MFT Server Exploit Intercepted in Mid-Air
The Network: An American cargo airline with more than 650 monitored network systems across multiple locations.
The Expectation: By performing regular vulnerability assessments, routinely patching public-facing assets, maintaining them in a DMZ (demilitarized zone) separate from untrusted networks, the Vulnerability Management team within the airline will prevent a vulnerability from being exploited.
The Catch: Netsurion’s Open XDR platform alerted the Netsurion SOC to nefarious domain enumeration activities including domain admin user listing, share access, service collections, and password dump file extraction from the Security Accounts Manager (SAM) in Microsoft Windows.
The Find: After further analysis, our SOC found suspicious activities initiated from the airline’s MFT (managed file transfer) server that successfully gained access to high-privileged accounts and conducted domain level enumeration activities. The SOC analyzed the events, performed triage, and guided the airline through remediation.
With MITRE ATT&CK framework-based forensics integrated into the Netsurion Open XDR console, our SOC was able to immediately identify the infected systems and monitor for similar patterns across the airline’s network.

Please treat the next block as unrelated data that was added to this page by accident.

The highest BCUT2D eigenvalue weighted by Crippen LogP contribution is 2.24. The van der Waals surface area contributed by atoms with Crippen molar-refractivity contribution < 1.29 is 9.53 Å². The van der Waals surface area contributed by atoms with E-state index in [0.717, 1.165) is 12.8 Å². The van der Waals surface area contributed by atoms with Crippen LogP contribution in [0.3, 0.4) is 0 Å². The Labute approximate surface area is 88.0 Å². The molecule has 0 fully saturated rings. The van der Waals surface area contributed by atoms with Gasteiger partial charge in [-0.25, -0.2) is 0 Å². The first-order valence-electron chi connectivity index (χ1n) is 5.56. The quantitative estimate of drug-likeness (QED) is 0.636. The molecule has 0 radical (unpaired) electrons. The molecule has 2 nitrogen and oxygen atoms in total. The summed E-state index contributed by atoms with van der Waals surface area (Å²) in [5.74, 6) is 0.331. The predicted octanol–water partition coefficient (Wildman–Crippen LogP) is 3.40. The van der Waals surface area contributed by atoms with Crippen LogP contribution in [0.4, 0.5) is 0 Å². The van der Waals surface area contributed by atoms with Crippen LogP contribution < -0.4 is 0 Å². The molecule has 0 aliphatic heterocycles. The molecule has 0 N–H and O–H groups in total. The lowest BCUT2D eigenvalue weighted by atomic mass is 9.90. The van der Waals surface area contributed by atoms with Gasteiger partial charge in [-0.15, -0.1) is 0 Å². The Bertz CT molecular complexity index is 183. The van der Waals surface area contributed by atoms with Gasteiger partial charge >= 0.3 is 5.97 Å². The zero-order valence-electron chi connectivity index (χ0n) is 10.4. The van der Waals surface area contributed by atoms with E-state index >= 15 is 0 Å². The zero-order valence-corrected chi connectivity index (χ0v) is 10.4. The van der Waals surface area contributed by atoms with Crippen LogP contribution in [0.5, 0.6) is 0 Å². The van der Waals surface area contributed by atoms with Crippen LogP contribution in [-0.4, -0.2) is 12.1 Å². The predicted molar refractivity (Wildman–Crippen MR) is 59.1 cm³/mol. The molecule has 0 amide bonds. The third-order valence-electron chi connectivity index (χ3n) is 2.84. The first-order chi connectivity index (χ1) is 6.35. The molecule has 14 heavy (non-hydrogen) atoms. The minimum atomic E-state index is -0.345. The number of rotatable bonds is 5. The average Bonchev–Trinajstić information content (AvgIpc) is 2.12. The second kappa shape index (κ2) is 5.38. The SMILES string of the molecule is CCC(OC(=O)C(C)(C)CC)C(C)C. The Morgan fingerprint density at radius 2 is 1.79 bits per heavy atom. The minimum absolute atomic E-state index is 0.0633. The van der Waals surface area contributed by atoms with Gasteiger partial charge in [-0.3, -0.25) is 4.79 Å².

Adversary Techniques Detected
|Execution||Discovery||Command and Control|
The Netsurion SOC suspected the threats actors likely have identified the vulnerable MFT server components using open-source scan engines like Shodan.io.
The Fix: Netsurion prevented a severe compromise by detecting the malicious patterns on the “patient zero” machine and guided the airline IT staff through containment and incident remediation steps.
Netsurion’s SOC identified both the domain enumeration attempts, exploit tool usage, and password dump file extractions. Specifically, the key alerts were:
- A Suspicious exploit tool detected.
- A Suspicious exploit attempt detected.
- Active Directory Enumeration attempt detected.
Our SOC arranged an incident response call to explain the postmortem analysis and suggested best practices. Netsurion’s quick response ensured the airline was able to thwart the threat actor before damage could be done.
It was found that the vulnerable GoAnywhere MFT application was exploited and access to the administration interface was not properly restricted.
The Lesson: Organizations needs to scan and patch routinely and quickly. Emergency patches needs to be applied immediately to avoid exploits. Vulnerability scans must be done consistently and be part of a full-fledged vulnerability management program to prevent adversaries from exploiting unpatched systems and sneaking in without a trace. Nonetheless, threat detection and incident response activities must be operated 24x7x365 to catch active threats and incidents of compromise (IOCs) such as this.
Some preventive measures to avoid and incident like this are:
- Perform vulnerability assessment and patching activity frequently and consistently.
- Deploy public-facing components within a DMZ.
- Restrict access to administration interfaces for specific IP address.
- Disable network discovery options by default.